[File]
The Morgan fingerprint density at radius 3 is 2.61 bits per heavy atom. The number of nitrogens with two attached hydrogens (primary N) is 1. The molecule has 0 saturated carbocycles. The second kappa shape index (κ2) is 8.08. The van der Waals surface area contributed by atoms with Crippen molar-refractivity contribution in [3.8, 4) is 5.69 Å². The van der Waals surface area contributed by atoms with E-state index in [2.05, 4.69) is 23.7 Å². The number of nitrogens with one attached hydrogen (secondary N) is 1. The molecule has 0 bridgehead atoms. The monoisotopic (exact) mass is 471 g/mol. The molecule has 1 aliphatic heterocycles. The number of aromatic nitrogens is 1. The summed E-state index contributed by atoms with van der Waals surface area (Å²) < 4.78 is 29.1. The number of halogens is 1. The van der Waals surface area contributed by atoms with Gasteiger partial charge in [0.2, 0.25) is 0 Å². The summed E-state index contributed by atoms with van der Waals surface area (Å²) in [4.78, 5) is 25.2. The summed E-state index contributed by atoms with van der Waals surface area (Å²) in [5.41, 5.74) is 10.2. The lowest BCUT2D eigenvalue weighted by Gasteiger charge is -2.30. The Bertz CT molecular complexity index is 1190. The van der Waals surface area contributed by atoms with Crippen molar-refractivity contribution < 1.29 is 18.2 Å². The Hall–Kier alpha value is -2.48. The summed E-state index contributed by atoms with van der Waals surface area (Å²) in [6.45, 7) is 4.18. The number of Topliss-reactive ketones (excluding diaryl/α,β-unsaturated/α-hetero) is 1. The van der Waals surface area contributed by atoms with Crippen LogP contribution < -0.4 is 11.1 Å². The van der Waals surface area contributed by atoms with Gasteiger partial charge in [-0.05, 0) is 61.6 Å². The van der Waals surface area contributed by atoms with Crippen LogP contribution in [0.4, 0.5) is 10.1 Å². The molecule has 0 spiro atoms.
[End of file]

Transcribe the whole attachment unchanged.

The Morgan fingerprint density at radius 3 is 2.61 bits per heavy atom. The number of nitrogens with two attached hydrogens (primary N) is 1. The molecule has 0 saturated carbocycles. The second kappa shape index (κ2) is 8.08. The van der Waals surface area contributed by atoms with Crippen molar-refractivity contribution in [3.8, 4) is 5.69 Å². The van der Waals surface area contributed by atoms with E-state index in [2.05, 4.69) is 23.7 Å². The number of nitrogens with one attached hydrogen (secondary N) is 1. The molecule has 0 bridgehead atoms. The monoisotopic (exact) mass is 471 g/mol. The molecule has 1 aliphatic heterocycles. The number of aromatic nitrogens is 1. The summed E-state index contributed by atoms with van der Waals surface area (Å²) < 4.78 is 29.1. The number of halogens is 1. The van der Waals surface area contributed by atoms with Gasteiger partial charge in [0.2, 0.25) is 0 Å². The summed E-state index contributed by atoms with van der Waals surface area (Å²) in [4.78, 5) is 25.2. The summed E-state index contributed by atoms with van der Waals surface area (Å²) in [5.41, 5.74) is 10.2. The lowest BCUT2D eigenvalue weighted by Gasteiger charge is -2.30. The Bertz CT molecular complexity index is 1190. The van der Waals surface area contributed by atoms with Crippen molar-refractivity contribution < 1.29 is 18.2 Å². The Hall–Kier alpha value is -2.48. The summed E-state index contributed by atoms with van der Waals surface area (Å²) in [6.45, 7) is 4.18. The number of Topliss-reactive ketones (excluding diaryl/α,β-unsaturated/α-hetero) is 1. The van der Waals surface area contributed by atoms with Crippen LogP contribution < -0.4 is 11.1 Å². The van der Waals surface area contributed by atoms with Gasteiger partial charge in [-0.05, 0) is 61.6 Å². The van der Waals surface area contributed by atoms with Crippen LogP contribution in [0.4, 0.5) is 10.1 Å². The molecule has 0 spiro atoms.